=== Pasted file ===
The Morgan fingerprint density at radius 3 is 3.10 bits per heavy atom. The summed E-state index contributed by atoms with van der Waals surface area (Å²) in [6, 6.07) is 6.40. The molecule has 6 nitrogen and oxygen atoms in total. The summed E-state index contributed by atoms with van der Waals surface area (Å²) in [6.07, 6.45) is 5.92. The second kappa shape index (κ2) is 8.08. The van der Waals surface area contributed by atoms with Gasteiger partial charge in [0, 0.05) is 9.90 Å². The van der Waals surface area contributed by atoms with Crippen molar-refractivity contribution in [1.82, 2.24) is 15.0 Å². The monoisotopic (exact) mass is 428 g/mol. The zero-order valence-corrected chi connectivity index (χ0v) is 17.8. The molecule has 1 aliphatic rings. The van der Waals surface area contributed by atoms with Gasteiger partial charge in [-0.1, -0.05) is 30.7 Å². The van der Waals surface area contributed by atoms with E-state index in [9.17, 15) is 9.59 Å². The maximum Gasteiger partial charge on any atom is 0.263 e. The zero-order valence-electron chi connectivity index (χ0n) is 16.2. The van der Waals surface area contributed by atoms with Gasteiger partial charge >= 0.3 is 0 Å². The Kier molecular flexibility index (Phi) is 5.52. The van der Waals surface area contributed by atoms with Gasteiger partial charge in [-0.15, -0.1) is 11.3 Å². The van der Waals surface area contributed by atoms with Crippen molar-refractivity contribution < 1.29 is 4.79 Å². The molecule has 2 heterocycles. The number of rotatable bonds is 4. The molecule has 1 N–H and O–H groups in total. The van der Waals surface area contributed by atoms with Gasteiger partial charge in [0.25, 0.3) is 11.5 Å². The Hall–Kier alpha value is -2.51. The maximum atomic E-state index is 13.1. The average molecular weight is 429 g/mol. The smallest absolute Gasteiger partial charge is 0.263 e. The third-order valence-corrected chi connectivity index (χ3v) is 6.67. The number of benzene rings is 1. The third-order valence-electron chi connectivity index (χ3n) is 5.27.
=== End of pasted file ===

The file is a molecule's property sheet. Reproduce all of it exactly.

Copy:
The Morgan fingerprint density at radius 3 is 3.10 bits per heavy atom. The summed E-state index contributed by atoms with van der Waals surface area (Å²) in [6, 6.07) is 6.40. The molecule has 6 nitrogen and oxygen atoms in total. The summed E-state index contributed by atoms with van der Waals surface area (Å²) in [6.07, 6.45) is 5.92. The second kappa shape index (κ2) is 8.08. The van der Waals surface area contributed by atoms with Gasteiger partial charge in [0, 0.05) is 9.90 Å². The van der Waals surface area contributed by atoms with Crippen molar-refractivity contribution in [1.82, 2.24) is 15.0 Å². The monoisotopic (exact) mass is 428 g/mol. The zero-order valence-corrected chi connectivity index (χ0v) is 17.8. The molecule has 1 aliphatic rings. The van der Waals surface area contributed by atoms with Gasteiger partial charge in [-0.1, -0.05) is 30.7 Å². The van der Waals surface area contributed by atoms with E-state index in [9.17, 15) is 9.59 Å². The maximum Gasteiger partial charge on any atom is 0.263 e. The zero-order valence-electron chi connectivity index (χ0n) is 16.2. The van der Waals surface area contributed by atoms with Gasteiger partial charge >= 0.3 is 0 Å². The Kier molecular flexibility index (Phi) is 5.52. The van der Waals surface area contributed by atoms with Gasteiger partial charge in [-0.15, -0.1) is 11.3 Å². The van der Waals surface area contributed by atoms with Crippen molar-refractivity contribution < 1.29 is 4.79 Å². The molecule has 2 heterocycles. The number of rotatable bonds is 4. The molecule has 1 N–H and O–H groups in total. The van der Waals surface area contributed by atoms with Gasteiger partial charge in [0.25, 0.3) is 11.5 Å². The Hall–Kier alpha value is -2.51. The maximum atomic E-state index is 13.1. The average molecular weight is 429 g/mol. The smallest absolute Gasteiger partial charge is 0.263 e. The third-order valence-corrected chi connectivity index (χ3v) is 6.67. The number of benzene rings is 1. The third-order valence-electron chi connectivity index (χ3n) is 5.27.